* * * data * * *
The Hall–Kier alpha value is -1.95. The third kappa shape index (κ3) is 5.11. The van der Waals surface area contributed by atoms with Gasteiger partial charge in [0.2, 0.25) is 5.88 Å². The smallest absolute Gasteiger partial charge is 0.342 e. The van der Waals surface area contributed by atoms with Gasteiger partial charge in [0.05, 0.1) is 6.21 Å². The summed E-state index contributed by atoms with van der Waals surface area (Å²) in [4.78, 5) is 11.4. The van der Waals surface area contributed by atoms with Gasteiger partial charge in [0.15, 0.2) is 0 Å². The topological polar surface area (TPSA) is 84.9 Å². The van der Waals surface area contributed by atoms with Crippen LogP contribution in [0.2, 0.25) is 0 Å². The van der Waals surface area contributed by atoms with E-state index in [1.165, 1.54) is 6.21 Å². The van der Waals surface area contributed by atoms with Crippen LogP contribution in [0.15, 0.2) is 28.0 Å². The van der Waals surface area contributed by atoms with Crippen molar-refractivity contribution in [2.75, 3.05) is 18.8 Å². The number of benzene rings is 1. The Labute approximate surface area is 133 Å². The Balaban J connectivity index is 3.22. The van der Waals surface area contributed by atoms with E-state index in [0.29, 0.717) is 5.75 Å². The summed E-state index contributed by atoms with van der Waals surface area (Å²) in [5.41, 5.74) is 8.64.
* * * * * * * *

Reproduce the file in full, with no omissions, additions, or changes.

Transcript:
The Hall–Kier alpha value is -1.95. The third kappa shape index (κ3) is 5.11. The van der Waals surface area contributed by atoms with Gasteiger partial charge in [0.2, 0.25) is 5.88 Å². The smallest absolute Gasteiger partial charge is 0.342 e. The van der Waals surface area contributed by atoms with Gasteiger partial charge in [0.05, 0.1) is 6.21 Å². The summed E-state index contributed by atoms with van der Waals surface area (Å²) in [4.78, 5) is 11.4. The van der Waals surface area contributed by atoms with Gasteiger partial charge in [0.15, 0.2) is 0 Å². The topological polar surface area (TPSA) is 84.9 Å². The van der Waals surface area contributed by atoms with Crippen LogP contribution in [0.2, 0.25) is 0 Å². The van der Waals surface area contributed by atoms with E-state index in [1.165, 1.54) is 6.21 Å². The van der Waals surface area contributed by atoms with Crippen LogP contribution in [0.15, 0.2) is 28.0 Å². The van der Waals surface area contributed by atoms with Crippen molar-refractivity contribution in [2.75, 3.05) is 18.8 Å². The number of benzene rings is 1. The Labute approximate surface area is 133 Å². The Balaban J connectivity index is 3.22. The van der Waals surface area contributed by atoms with E-state index in [0.29, 0.717) is 5.75 Å². The summed E-state index contributed by atoms with van der Waals surface area (Å²) in [5.41, 5.74) is 8.64.